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A simple nuget package to run C# code in a WASM-compatible browser
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Readme.md

Uno.Wasm.Bootstrap

Uno.Wasm.Bootstrap provides a simple way to package a C# .NET Standard 2.0 library, and run it from a compatible browser environment.

It is a standalone Mono Web Assembly (WASM) sdk bootstrapper taking the form of a nuget package.

Installing it on a .NET Standard 2.0 library with an entry point allows to publish it as part of a WASM distribution folder, along with CSS, Javascript and content files.

This package only provides the bootstrapping features to run a .NET assembly and write to the javascript console, through Console.WriteLine.

This package is based on the excellent work from @praeclarum's OOui Wasm MSBuild task.

How to use the package

  • Create a .NET Standard 2.0 library, and update it with the following basic definition:
<Project Sdk="Microsoft.NET.Sdk.Web">

  <PropertyGroup>
    <OutputType>Exe</OutputType>
    <TargetFramework>netstandard2.0</TargetFramework>
    <MonoRuntimeDebuggerEnabled>false</MonoRuntimeDebuggerEnabled>
  </PropertyGroup>

  <ItemGroup>
    <PackageReference Include="Uno.Wasm.Bootstrap" Version="1.0.0-dev.1" />

    <DotNetCliToolReference Include="Uno.Wasm.Bootstrap.Cli" Version="1.0.0-dev.1" />
 </ItemGroup>

</Project>
  • Add a main entry point:
class Program
{
    static void Main(string[] args)
    {
        Console.WriteLine("Hello from C#!");
    }
}
  • In visual studio, press F5 or Debug, then Start debugging
  • A browser window will appear with your application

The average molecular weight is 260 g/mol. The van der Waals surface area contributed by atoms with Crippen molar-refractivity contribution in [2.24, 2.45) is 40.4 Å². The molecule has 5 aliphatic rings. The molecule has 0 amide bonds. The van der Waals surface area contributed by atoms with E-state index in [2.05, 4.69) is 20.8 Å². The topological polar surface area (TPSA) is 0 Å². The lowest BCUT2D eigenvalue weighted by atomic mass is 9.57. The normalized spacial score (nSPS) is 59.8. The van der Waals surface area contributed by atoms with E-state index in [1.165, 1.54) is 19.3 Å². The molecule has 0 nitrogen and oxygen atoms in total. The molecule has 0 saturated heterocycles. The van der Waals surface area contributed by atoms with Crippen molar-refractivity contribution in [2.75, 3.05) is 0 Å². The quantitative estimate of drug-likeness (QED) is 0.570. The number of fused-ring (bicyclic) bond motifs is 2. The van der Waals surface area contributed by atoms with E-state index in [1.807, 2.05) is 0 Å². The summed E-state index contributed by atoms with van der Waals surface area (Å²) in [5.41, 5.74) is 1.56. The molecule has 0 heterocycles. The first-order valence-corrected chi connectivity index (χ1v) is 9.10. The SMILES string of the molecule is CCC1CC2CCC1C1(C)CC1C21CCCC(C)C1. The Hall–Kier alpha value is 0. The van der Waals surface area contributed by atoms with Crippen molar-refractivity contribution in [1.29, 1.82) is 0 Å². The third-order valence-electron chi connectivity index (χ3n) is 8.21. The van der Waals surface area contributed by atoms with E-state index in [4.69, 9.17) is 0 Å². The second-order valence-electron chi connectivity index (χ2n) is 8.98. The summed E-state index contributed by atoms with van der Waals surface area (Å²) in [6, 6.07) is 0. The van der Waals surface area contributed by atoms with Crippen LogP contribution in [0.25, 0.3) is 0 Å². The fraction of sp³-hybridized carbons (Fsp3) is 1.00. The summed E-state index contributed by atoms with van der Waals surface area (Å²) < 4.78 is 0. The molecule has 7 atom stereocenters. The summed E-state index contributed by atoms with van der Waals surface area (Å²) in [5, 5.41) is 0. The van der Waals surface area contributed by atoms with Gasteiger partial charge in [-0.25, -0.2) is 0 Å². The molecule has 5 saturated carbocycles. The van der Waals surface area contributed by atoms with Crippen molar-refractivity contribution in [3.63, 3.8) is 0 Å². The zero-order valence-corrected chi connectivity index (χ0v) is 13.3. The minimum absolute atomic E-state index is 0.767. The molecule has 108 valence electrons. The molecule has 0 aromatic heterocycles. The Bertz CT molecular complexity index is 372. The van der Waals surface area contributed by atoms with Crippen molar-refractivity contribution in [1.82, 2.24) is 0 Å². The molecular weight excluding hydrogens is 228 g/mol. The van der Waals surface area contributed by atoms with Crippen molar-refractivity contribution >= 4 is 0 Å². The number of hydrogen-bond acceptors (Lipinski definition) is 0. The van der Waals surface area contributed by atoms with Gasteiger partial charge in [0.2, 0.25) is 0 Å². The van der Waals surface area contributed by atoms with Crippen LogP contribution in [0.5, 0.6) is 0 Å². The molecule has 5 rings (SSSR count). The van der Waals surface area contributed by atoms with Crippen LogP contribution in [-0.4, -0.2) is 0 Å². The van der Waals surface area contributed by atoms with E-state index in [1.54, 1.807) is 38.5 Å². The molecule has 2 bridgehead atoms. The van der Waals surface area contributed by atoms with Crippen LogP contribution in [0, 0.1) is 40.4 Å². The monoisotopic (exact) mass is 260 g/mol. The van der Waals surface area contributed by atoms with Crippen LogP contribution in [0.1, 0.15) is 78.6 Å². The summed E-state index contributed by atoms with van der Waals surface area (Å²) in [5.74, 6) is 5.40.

• The output of the Console.WriteLine will appear in the javascript debugging console

Alternate deployment path using Linux (or Windows Subsystem for Linux)

See below the instructions on how to install the Windows Subsystem for Linux.

  • Build the project, the WASM output will be located in bin\Debug\netstandard2.0\dist.
  • Run the server.py, which will open an HTTP server on http://localhost:8000. On Windows, use Python tools or the excellent Linux Subsystem.
  • The output of the Console.WriteLine will appear in the javascript debugging console

Upgrading from previous versions of the Uno.Wasm.Bootstrap package

Previously, the suggested project structure was a .NET Standard 2.0 project using the non-web projects SDK. To emable debugging and easier deployment, the support for Microsoft.NET.Sdk.Web has been added.

To upgrade a project:

  • Change Microsoft.NET.Sdk to Microsoft.NET.Sdk.Web in the Sdk attribute of your project
  • Add the <DotNetCliToolReference Include="Uno.Wasm.Bootstrap.Cli" Version="1.0.0-dev.1" /> item in the same item group as the other nuget packages.

Linker configuration

The mono-wasm tooling uses the ILLinker, and can be configured using a linker directives file.

The Bootstrapper searches for an file placed in an ItemGroup named LinkerDescriptor, with the following sample content:

<linker>
	<assembly fullname="Uno.Wasm.Sample">
		<namespace fullname="Uno.Wasm.Sample" />
	</assembly>

	<assembly fullname="WebAssembly.Bindings" />
</linker>

The documentation for this file can be found here.

Publishing the build results

The easiest way to publish the build results is to use the Visual Studio publish menu on your project. This will allow to use all the features provided by the standard experience, as described in the Deploy to Azure App Service.

Serve the Wasm app through Windows Linux Subsystem

Using Windows 10, serving the app through a small Web Server is done through WSL.

Here's how to install it: